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Occupational health in emerging economies

Occupational health in emerging economies

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Occupational health in emerging economies

  1. 1. University of Cincinnati, College of Medicine, Environmental Health Department, Division of Industrial Hygiene email:Maharshi.Mehta@Pfizer.com Occupational Health and Safety Issues and Developments in Emerging Economies with Focus on INDIA
  2. 2. Agenda • Workplace demographics • Issues: Working conditions • Current occupational health and safety status • Approaches adopted • Suggested approaches
  3. 3. Workplace Demographics • Labor Force: About 400M (44M to 90M Child Labor) • Unemployment Rate: 22% • Industrial Growth 8%, Inflation Rate: 9% • Unions represents: 25 % of industrial and service workers in the organized sector • 1977 law prohibits Bonded Labor Factories Act. A 1986 law bans employment of children under age 14
  4. 4. Issues-The Need • One of world’s largest manufacturing base manufacturing/processing highly toxic chemicals. • Exposure to serious health and safety hazards • Conditions exacerbated by export of hazards from developed countries • Hazardous conditions + scarcity of trained EHS professionals and infrastructure = serious threat of occupational illnesses and injuries. Hence, greater role of health and Safety Professionals
  5. 5. Issues-The Need • Occupational diseases occurred in early 1900 in USA and Europe are still occurring • Large affected population-industries, hospitals, farms, offices • Pro-active companies not able to practice IH due to lack of trained professionals and infrastructure • Quality Assurance is a concern in IH being practiced • 7000 Industrial Hygienists Needed - 2000 CIHs for 260M people and 1 for 1B people • Occupational Safety-Fairly good, Environment and Ecology-Improving, Industrial Hygiene-Long way to go.
  6. 6. Total Injury Rate/1000 worker 0 10 20 30 40 50 60 70 80 1971 1981 1991
  7. 7. Addressing the Issues • Media Coverage • State and Supreme Courts Ruling – Closed down an operation or plant – Suspended forest based activities including about 900 saw mills, veneer and plywood mills – Relocation of thousands of hazardous industries- Under court order, electrical supply discontinued for companies not acting.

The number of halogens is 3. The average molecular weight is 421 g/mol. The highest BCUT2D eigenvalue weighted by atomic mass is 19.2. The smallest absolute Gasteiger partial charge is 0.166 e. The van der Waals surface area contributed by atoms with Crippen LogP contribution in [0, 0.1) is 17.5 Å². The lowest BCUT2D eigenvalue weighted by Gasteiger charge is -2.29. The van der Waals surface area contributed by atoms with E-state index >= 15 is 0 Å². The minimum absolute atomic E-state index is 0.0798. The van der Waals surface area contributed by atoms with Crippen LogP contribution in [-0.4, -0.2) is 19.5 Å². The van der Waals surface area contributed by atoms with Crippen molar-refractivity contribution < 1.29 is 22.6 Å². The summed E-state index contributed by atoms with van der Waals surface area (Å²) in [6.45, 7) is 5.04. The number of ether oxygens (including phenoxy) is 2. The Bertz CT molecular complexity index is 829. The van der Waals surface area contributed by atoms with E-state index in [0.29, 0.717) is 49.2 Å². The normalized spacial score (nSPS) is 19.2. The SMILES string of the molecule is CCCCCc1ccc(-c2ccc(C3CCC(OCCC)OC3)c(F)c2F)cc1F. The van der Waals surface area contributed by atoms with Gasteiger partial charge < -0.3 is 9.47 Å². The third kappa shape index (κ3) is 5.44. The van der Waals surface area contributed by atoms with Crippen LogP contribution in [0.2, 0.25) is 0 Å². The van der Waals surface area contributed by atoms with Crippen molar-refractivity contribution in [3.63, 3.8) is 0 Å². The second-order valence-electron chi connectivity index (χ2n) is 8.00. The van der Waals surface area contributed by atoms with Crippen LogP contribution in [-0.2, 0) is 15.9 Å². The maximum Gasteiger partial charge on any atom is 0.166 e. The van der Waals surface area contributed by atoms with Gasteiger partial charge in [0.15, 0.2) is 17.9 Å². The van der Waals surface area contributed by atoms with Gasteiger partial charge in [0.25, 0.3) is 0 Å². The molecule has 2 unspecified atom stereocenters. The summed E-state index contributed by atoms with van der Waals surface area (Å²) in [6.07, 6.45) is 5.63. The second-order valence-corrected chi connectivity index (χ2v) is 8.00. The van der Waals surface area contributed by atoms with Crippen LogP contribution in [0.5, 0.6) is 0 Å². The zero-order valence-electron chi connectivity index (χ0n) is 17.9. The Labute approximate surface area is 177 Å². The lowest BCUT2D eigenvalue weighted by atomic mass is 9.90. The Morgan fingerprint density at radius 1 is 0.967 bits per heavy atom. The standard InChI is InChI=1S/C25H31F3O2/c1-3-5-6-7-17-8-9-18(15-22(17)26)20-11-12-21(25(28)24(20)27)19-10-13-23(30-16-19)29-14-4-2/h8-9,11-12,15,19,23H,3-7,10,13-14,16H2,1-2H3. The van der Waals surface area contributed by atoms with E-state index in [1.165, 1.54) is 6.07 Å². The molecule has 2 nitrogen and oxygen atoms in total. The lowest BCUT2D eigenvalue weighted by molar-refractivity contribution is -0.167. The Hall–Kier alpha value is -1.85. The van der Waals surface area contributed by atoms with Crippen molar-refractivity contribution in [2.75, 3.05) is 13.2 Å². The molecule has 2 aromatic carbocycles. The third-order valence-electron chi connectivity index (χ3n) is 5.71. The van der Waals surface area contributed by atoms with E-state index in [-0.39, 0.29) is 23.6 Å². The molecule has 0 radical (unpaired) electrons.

8. 8. Addressing the Issues • Amendment in legislation and increase in awareness since Bhopal tragedy • Multinational corporations bringing corporate OHS culture. • Proactive public Sector companies and large corporations conscious about environment and safety. • EHS associations’ role in education and awareness • Institutions offering postgraduate safety and environmental management program since 1979
  9. 9. Addressing the Issues-India’s first Master in Industrial Hygiene Program • Offered at BVM Engineering College, Sardar Patel University, Vallabh Vidya Nagar, Gujarat, 300 miles north of Bombay with University of Cincinnati. • First 19 Industrial Hygienists trained • All from the first and second class working • Presented Technical Papers last year and this year at AIHCs, Toronto and Orlando.
  10. 10. MIH Program • Admission: Science or Engineering degree • Seven students selected out of 30 applicants in the first and second batch. • Three semester, 16 courses and 6 months internship. • UC Provided course curriculum and course notes modified to meet Indian needs. • Fee per semester: $150. • Students published technical papers in Industrial Safety Chronicle and presented poster session at AIHC, Toronto.
  11. 11. Phenomenal Cooperation • National and International Agencies – UC, NIOH, ACGIH – Individual Professionals – Australian Occupational Hygiene Associations • A truck load of donated premier books costing about $50000 arrived. Pfizer paid the shipping cost. • SKC, Kellogg, Quest donated sampling equipment • Competent and committed faculties from USA and India • PSM Medical College in India and Staff